Qld backtracks on key Covid rule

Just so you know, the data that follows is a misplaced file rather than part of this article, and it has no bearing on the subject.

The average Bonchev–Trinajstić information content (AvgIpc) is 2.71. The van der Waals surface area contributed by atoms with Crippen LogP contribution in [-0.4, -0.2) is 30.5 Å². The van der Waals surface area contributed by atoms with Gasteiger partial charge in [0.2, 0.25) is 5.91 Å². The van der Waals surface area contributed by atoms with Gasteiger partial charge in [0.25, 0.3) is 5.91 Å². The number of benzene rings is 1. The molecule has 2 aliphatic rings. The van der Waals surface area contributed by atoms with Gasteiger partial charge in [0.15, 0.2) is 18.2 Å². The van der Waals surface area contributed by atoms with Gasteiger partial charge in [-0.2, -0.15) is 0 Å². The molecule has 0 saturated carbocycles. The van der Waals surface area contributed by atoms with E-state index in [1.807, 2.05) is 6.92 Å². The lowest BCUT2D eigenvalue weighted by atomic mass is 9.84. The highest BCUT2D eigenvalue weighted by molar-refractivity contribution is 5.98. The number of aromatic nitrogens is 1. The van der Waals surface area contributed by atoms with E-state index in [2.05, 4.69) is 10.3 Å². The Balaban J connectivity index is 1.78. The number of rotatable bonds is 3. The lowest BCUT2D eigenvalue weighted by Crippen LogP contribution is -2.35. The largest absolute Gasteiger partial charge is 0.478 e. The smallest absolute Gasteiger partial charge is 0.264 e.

The vaccine mandate announced by Premier Annastacia Palaszczuk earlier this month set out a range of freedoms to be enjoyed by double-dosed residents from December 17 or whenever the state hit 80 per cent full vaccination rate.Conversely, the rules also mean unvaccinated residents will find themselves unable to enter a range of venues.However, the state government seems to have changed its mind on when these bans will come into play. Ms Palaszczuk had previously indicated the rules would come in sooner if an 80 per cent full vaccination rate was reached earlier than expected – in line with any earlier reopening of borders.But on Tuesday the government confirmed a December 17 start date for the vaccine mandate was now set in stone, irrespective of vaccination rates. “This provides important certainty so businesses and staff can plan accordingly,” Tourism Minister Stirling Hinchliffe told The Courier Mail. The government still maintains it will welcome vaccinated interstate visitors before December 17 if the 80 per cent mark is reached ahead of time, with acting chief health officer Peter Aitken estimating this could be as soon as December 6. Effectively pushing the vaccine mandate back by 11 days will give Queensland businesses more time to source vaccinated staff ahead of a rush of summer visitors, but it also appears to create a gap between the wider border reopening and when unvaccinated people will have their freedoms reduced. Queensland’s double-dose vaccination rate has surged since the bans were announced on November 9 and on Tuesday was approaching 74 per cent. The mandate was a key source of anger for protesters who gathered in Brisbane’s Botanic Gardens on Saturday but has provided businesses with clarity and avenues of support ahead of any flash points with those flouting the law. Elsewhere, a war of words has erupted between Ms Palaszczuk and Federal Health Minister Greg Hunt over controversial and confusing rules on Covid tests and requirements to enter the state. The wash-up of that tussle is that people entering Queensland will not be slugged with a $150 bill for completing a mandatory PCR test.

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